Recoupment of Expense Waivers for Multi-Class Funds

Posted by John Braun on Sep 16, 2020 4:38:00 PM

Many funds employ expense limitation agreements aimed at limiting the expense exposure for shareholders. Generally, an expense limitation agreement is based on the fund’s expense ratio (expenses / net assets) and computed each day so that on any single day a fund’s shareholders will not experience an expense ratio in excess of that specified in the expense limitation agreement with the fund’s advisor. data financialThese agreements effectively act as an enticement for potential shareholders to invest in a developing fund by offering a guaranteed maximum expense exposure. Absent this type of agreement, the developing shareholder base would likely be subjected to higher expenses as the fund attempts to build assets.

Most expense limitation agreements have a recoupment feature built-in permitting the advisor to recover amounts previously waived and/or reimbursed (“waiver”) for up to three years and only to the extent that the recoupment does not result in the fund’s expense ratio exceeding the lesser of the expense limitation in place at the time of the recoupment or the expense limitation in place at the time of the initial waiver.

Recently, we have had questions from clients and other industry partners regarding the appropriate tracking and presentation relative to recoupment of previously waived expenses.


With respect to appropriate tracking we consider a scenario with a single-class fund as well as a scenario with a multi-class fund below:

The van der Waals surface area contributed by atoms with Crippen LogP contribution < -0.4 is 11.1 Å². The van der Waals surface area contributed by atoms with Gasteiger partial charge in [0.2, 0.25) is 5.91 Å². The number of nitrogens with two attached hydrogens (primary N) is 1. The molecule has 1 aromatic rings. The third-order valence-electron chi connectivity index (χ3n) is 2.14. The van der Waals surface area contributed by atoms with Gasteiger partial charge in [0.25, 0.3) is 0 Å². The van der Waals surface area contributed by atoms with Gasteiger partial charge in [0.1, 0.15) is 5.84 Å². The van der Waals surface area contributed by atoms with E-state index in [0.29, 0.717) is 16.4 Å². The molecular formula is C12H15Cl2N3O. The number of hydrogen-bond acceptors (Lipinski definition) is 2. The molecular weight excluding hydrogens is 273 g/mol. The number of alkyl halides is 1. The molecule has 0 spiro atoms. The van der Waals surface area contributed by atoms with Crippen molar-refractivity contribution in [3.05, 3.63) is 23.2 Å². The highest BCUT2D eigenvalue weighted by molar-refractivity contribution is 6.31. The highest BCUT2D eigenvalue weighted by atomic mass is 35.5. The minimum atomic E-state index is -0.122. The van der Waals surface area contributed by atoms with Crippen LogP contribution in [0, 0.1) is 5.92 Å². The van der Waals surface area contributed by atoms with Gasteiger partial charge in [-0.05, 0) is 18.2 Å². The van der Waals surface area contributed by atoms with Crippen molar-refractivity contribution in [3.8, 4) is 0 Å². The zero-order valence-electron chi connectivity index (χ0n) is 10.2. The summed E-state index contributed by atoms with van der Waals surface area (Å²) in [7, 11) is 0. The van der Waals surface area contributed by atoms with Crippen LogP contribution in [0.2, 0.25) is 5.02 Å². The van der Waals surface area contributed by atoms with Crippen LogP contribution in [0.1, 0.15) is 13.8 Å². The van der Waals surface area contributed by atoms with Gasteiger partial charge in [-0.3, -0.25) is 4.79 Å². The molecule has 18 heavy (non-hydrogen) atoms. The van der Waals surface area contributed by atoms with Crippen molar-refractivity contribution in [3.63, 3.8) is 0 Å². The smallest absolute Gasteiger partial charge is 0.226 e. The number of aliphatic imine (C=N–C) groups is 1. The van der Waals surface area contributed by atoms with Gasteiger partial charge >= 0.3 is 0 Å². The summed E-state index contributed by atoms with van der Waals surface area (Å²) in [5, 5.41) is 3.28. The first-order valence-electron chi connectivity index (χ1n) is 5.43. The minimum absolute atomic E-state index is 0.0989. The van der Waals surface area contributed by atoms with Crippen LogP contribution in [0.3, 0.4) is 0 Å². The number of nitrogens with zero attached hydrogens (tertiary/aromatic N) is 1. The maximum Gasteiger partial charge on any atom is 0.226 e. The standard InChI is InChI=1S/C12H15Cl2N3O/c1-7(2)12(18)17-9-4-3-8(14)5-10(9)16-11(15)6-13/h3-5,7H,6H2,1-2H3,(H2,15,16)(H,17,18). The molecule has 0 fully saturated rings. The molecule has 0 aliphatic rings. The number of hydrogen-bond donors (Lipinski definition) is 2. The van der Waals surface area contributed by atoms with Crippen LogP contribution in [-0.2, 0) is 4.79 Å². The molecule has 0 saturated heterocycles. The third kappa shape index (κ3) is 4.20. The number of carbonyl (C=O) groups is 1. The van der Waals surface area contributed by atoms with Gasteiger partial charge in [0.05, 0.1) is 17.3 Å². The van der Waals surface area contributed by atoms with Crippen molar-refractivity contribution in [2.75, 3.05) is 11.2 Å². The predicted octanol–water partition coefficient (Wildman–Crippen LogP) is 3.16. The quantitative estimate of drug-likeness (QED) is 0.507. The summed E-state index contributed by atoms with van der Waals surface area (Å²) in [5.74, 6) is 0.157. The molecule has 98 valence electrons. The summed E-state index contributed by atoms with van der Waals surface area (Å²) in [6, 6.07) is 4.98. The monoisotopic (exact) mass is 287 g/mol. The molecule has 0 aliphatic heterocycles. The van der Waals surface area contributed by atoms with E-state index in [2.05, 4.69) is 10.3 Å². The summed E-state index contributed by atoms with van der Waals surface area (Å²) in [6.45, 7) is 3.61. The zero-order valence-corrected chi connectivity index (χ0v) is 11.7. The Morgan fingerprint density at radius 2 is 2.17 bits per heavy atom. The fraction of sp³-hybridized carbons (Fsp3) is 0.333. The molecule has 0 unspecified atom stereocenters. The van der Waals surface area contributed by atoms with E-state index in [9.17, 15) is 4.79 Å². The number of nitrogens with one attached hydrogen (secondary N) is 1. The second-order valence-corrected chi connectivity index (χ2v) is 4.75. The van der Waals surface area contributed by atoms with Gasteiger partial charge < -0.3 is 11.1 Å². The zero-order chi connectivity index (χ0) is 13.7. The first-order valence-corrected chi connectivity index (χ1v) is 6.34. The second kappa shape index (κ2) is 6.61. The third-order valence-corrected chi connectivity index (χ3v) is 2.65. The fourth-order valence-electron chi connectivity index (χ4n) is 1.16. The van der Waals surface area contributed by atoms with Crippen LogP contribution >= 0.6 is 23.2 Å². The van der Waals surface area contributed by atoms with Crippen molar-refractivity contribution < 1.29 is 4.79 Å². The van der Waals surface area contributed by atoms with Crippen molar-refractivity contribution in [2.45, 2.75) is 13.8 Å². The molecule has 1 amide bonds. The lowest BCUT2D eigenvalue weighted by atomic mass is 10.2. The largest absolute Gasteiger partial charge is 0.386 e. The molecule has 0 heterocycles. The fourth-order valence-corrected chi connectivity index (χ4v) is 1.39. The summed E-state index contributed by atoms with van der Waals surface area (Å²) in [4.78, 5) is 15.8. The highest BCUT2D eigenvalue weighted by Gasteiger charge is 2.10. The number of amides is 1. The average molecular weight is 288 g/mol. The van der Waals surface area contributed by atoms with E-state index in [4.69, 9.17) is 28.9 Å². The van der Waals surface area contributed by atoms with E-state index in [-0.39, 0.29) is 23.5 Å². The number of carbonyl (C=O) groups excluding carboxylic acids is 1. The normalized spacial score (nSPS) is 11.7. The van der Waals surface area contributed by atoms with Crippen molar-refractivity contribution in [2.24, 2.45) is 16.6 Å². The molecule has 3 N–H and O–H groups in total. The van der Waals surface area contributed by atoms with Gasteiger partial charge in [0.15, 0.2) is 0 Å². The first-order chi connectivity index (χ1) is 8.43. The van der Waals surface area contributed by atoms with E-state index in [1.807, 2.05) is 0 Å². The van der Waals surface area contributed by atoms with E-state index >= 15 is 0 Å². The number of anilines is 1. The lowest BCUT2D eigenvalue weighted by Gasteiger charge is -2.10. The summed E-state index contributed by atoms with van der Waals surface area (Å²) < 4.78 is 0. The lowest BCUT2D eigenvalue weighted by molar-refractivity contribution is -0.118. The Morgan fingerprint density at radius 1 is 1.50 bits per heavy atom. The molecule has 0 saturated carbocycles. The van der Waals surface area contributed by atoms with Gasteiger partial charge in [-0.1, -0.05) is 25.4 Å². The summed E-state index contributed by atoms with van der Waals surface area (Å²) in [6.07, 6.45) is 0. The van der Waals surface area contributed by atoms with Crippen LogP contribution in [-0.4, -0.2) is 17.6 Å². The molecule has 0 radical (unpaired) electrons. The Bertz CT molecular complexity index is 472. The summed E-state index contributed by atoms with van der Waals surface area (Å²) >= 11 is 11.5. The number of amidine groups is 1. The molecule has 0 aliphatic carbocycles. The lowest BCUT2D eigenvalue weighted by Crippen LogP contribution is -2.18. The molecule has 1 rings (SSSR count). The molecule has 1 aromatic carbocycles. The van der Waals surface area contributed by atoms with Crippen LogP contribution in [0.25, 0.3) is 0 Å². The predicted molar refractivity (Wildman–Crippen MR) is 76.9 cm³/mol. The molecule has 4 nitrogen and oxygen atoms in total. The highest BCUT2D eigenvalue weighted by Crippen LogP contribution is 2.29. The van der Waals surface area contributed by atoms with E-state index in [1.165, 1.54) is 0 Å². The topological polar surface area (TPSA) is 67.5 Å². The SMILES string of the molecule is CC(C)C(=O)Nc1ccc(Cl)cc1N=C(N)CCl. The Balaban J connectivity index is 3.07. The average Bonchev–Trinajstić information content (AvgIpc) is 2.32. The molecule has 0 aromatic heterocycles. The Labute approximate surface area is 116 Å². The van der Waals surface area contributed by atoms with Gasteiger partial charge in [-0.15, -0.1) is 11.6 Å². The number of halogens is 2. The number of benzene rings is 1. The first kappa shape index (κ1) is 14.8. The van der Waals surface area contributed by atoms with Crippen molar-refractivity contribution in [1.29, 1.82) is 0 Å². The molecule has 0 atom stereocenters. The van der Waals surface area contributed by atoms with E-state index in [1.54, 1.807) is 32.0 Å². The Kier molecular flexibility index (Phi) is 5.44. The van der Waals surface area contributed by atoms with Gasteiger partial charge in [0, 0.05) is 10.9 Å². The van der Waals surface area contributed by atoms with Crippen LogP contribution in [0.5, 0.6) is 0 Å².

In a single-class fund, the treatment and tracking of recoupment is straightforward. Consider the following history for expense waivers and that during fiscal year 2021 the fund has increased assets to the extent that the expense ratio falls below the limitation and the advisor is able to recoup previously waived expenses in the amount of $15,000. The recoupment reduces the earliest expiring waiver available by the same amount, and the advisor is left with the difference between what had been waived and what has now been recouped as available for recoupment going forward limited by the expirations noted.

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Note: Recoupment is generally permitted for up to three years from the time the expenses were waived and therefore these amounts are reflective of a rolling three-year period.

Now, assume a multi-class fund scenario and keep in mind that Rule 18f-3 of the Investment Advisers Act of 1940 does permit class-specific expenses to be waived at different amounts for different classes but also requires a fund’s Board of Directors to monitor waivers to guard against cross-subsidization among the classes. Consider the following ideals along with the principles of Rule 18f-3:

    1. Potential recoupment must be tracked by class so that the advisor is not able to recoup expenses waived from a class other than that which originally benefited from the waiver which could result in cross-subsidization.
    2. Recall from above that the recoupment can only be collected if the expense ratio falls below the lesser of the expense ratio limitation at the time of the waiver or at the time of recoupment. To measure the expense ratios using different share classes for waiver compared to recoupment considerations could result in mismatching and potentially a perceived violation of the contract.